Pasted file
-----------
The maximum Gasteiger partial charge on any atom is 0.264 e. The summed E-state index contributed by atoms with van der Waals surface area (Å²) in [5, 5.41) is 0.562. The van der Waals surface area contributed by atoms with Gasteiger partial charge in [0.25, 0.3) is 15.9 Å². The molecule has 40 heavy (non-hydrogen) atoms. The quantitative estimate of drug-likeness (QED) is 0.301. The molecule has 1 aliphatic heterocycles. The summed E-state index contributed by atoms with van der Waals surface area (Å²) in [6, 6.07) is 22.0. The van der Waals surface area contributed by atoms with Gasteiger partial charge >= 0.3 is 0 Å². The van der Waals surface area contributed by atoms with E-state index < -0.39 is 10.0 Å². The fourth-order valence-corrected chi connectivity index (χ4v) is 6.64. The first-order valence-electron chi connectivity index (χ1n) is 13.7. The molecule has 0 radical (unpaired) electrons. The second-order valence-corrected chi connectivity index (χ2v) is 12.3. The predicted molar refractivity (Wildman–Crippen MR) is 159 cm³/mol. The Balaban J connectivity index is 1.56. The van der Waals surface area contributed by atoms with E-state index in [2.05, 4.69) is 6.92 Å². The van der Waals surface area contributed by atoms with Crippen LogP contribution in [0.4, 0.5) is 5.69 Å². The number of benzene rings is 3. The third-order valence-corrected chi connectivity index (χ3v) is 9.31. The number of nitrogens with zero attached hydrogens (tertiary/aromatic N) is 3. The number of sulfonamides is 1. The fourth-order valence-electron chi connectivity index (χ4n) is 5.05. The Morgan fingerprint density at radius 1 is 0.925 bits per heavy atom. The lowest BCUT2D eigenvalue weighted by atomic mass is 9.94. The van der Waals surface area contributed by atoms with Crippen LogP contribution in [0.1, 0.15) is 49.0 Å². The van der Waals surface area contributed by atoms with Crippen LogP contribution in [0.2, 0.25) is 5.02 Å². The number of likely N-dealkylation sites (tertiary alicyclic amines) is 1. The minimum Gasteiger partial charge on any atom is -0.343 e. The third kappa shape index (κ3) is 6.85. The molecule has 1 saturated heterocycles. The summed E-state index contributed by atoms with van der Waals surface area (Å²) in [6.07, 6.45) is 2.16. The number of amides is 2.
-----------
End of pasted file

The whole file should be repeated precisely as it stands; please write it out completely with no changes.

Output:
The maximum Gasteiger partial charge on any atom is 0.264 e. The summed E-state index contributed by atoms with van der Waals surface area (Å²) in [5, 5.41) is 0.562. The van der Waals surface area contributed by atoms with Gasteiger partial charge in [0.25, 0.3) is 15.9 Å². The molecule has 40 heavy (non-hydrogen) atoms. The quantitative estimate of drug-likeness (QED) is 0.301. The molecule has 1 aliphatic heterocycles. The summed E-state index contributed by atoms with van der Waals surface area (Å²) in [6, 6.07) is 22.0. The van der Waals surface area contributed by atoms with Gasteiger partial charge >= 0.3 is 0 Å². The van der Waals surface area contributed by atoms with E-state index < -0.39 is 10.0 Å². The fourth-order valence-corrected chi connectivity index (χ4v) is 6.64. The first-order valence-electron chi connectivity index (χ1n) is 13.7. The molecule has 0 radical (unpaired) electrons. The second-order valence-corrected chi connectivity index (χ2v) is 12.3. The predicted molar refractivity (Wildman–Crippen MR) is 159 cm³/mol. The Balaban J connectivity index is 1.56. The van der Waals surface area contributed by atoms with E-state index in [2.05, 4.69) is 6.92 Å². The van der Waals surface area contributed by atoms with Crippen LogP contribution in [0.4, 0.5) is 5.69 Å². The number of benzene rings is 3. The third-order valence-corrected chi connectivity index (χ3v) is 9.31. The number of nitrogens with zero attached hydrogens (tertiary/aromatic N) is 3. The number of sulfonamides is 1. The fourth-order valence-electron chi connectivity index (χ4n) is 5.05. The Morgan fingerprint density at radius 1 is 0.925 bits per heavy atom. The lowest BCUT2D eigenvalue weighted by atomic mass is 9.94. The van der Waals surface area contributed by atoms with Crippen LogP contribution in [0.1, 0.15) is 49.0 Å². The van der Waals surface area contributed by atoms with Crippen LogP contribution in [0.2, 0.25) is 5.02 Å². The number of likely N-dealkylation sites (tertiary alicyclic amines) is 1. The minimum Gasteiger partial charge on any atom is -0.343 e. The third kappa shape index (κ3) is 6.85. The molecule has 1 saturated heterocycles. The summed E-state index contributed by atoms with van der Waals surface area (Å²) in [6.07, 6.45) is 2.16. The number of amides is 2.